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Why Small Government States get more Pork

January 17, 2013

Despite their small government rhetoric and values, red states get far more federal dollars per tax dollar paid than blue states, even controlling for income, military bases, and education spending. Bloomberg seems to blame more evil politicians in the red states or some nonsense about it’s FDR’s fault. I don’t think the writer of the article had a good theory of why it was happening, so just wrote a bunch of fluff at the end.

States/Regions Receiving Federal Spending Per Dollar of Federal Taxes Paid:
1. D.C. ($6.17) – This is because of the Smithsonian and federal agency headquarters and whatnot.
2. North Dakota ($2.03)
3. New Mexico ($1.89)
4. Mississippi ($1.84)
5. Alaska ($1.82)
6. West Virginia ($1.74)
7. Montana ($1.64)
8. Alabama ($1.61)
9. South Dakota ($1.59)
10. Arkansas ($1.53)

States Receiving Least in Federal Spending Per Dollar of Federal Taxes Paid:
1. New Jersey ($0.62)
2. Connecticut ($0.64)
3. New Hampshire ($0.68)
4. Nevada ($0.73)
5. Illinois ($0.77)
6. Minnesota ($0.77)
7. Colorado ($0.79)
8. Massachusetts ($0.79)
9. California ($0.81)
10. New York ($0.81)

Buying Votes
To me the answer seems simple, once you know a bit of public choice. Put yourself in the shoes of a congressperson sponsoring a bill. If the bill is really good, you’ll be able to get a majority to vote for it without offering anyone any pork. But what if the bill is only mediocre? Who is the most likely to oppose it? Probably the small government guys in North Dakota. The big government senator from New Jersey will vote for nearly any bill that increases the size of government no matter how terrible, so you don’t need to give that guy any pork. The congresspeople on the small government side won’t play ball unless they get some good perks, because, *not in spite of*, their small government beliefs.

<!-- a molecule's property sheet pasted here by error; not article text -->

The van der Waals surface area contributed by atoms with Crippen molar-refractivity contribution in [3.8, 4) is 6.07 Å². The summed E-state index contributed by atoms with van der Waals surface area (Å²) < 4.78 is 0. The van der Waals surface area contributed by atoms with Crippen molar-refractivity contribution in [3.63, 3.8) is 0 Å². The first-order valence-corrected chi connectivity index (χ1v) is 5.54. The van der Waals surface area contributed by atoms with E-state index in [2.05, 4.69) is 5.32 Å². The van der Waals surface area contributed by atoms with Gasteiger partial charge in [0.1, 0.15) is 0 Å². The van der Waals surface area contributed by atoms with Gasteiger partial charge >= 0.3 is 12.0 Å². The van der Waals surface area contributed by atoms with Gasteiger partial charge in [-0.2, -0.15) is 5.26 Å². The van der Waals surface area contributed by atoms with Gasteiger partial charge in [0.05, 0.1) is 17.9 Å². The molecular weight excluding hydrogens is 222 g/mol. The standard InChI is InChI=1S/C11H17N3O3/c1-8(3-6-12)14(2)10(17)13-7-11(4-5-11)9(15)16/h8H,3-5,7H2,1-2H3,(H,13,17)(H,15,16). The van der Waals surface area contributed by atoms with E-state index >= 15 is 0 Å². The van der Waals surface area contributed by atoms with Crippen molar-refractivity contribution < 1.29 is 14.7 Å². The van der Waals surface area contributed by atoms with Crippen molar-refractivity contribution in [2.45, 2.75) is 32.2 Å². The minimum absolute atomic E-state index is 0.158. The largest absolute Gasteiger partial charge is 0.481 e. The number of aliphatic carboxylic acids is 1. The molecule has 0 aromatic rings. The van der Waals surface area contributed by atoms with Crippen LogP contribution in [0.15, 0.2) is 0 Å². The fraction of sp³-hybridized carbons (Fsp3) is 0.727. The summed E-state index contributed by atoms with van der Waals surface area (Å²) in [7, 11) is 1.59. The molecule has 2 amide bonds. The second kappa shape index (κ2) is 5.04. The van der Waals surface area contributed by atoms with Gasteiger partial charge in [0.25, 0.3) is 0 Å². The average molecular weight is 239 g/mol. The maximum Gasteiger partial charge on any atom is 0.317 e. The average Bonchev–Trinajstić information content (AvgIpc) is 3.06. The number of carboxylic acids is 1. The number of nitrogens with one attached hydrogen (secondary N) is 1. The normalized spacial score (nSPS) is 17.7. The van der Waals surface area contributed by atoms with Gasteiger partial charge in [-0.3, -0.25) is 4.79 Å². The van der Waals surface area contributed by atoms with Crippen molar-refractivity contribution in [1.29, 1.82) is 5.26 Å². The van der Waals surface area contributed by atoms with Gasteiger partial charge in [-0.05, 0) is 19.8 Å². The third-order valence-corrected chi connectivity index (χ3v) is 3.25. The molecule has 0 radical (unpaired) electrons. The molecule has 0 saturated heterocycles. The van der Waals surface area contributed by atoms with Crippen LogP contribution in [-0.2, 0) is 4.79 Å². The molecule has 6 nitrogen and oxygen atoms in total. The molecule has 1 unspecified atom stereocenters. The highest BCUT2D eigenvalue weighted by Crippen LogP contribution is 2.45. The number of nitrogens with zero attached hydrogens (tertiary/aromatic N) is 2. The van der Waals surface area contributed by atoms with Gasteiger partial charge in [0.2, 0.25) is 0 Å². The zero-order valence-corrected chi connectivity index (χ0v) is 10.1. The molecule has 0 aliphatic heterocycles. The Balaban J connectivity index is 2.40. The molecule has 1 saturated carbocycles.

6 Comments leave one →
  1. January 17, 2013 4:22 pm

    Interesting analysis! I read an interesting article (that I’ve since lost) that talked about the recent inability of Boehner to corral his caucus comes from the Tea Party / Republicans’s increasing resistance to pork-barrel spending.

    • January 17, 2013 4:49 pm

      Yeah, that’s not surprising. Contrary to what a lot of people think, pork isn’t damaging because of the direct expenditures, which are usually tiny. Pork is damaging because it allows politicians to pass crappy bills by paying off one’s ideological opponents rather than actually finding a compromise everyone agrees on. Of course, I’m generally against “getting things done”. The getting things done crowd loves pork.

  2. January 17, 2013 9:59 pm

    I’ve heard these stats before and figured there had to be more to it than “small-gov red states are hypocrites” but I’ve never really looked into it. Your theory is interesting, though I’m not sure I’m convinced. What % of federal spending is pork? If it’s tiny as you say in a comment and as I also suspect, can pork alone explain the discrepancy?

    My hypothesis is that it’s a statistical fluke based on some uninteresting natural effects of government policy thanks to demographics or geography or something like that (I think I saw a theory once about red highway spending to link the blue coast states, but I’m not sure that’s big enough, either)

    • January 18, 2013 11:34 am

      It’s an awfully big diference, and saying “oh, it’s Medicaid” or whatnot just begs the question. Why do highway, Medicaid, military, etc spending programs favor small government states so much? I still think political favor buying is a big part of it, even if the difference isn’t fully accounted for by explicit pork spending.

  3. January 18, 2013 11:21 am

    Rural states are better places to big military installations. I wonder how much of the difference is military spending.

    • January 18, 2013 11:32 am

      According to the Bloomberg article, the difference persists even once you account for military spending. I should look into how much of the difference that accounts for tho.

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